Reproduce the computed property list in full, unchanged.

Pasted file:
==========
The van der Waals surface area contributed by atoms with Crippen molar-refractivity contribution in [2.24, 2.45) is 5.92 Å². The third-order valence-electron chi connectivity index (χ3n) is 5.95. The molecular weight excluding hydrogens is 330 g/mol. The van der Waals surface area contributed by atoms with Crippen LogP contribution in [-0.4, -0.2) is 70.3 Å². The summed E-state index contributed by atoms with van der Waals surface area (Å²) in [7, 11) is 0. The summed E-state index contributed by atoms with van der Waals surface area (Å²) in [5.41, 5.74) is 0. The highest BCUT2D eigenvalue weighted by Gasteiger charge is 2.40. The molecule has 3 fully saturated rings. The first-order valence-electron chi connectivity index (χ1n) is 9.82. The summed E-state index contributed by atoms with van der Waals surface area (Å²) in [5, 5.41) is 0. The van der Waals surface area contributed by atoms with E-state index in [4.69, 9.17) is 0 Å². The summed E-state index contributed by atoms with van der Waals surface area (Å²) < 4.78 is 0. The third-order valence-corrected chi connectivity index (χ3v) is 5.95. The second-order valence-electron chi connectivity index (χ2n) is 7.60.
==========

The van der Waals surface area contributed by atoms with Crippen molar-refractivity contribution in [2.24, 2.45) is 5.92 Å². The third-order valence-electron chi connectivity index (χ3n) is 5.95. The molecular weight excluding hydrogens is 330 g/mol. The van der Waals surface area contributed by atoms with Crippen LogP contribution in [-0.4, -0.2) is 70.3 Å². The summed E-state index contributed by atoms with van der Waals surface area (Å²) in [7, 11) is 0. The summed E-state index contributed by atoms with van der Waals surface area (Å²) in [5.41, 5.74) is 0. The highest BCUT2D eigenvalue weighted by Gasteiger charge is 2.40. The molecule has 3 fully saturated rings. The first-order valence-electron chi connectivity index (χ1n) is 9.82. The summed E-state index contributed by atoms with van der Waals surface area (Å²) in [5, 5.41) is 0. The van der Waals surface area contributed by atoms with E-state index in [4.69, 9.17) is 0 Å². The summed E-state index contributed by atoms with van der Waals surface area (Å²) < 4.78 is 0. The third-order valence-corrected chi connectivity index (χ3v) is 5.95. The second-order valence-electron chi connectivity index (χ2n) is 7.60.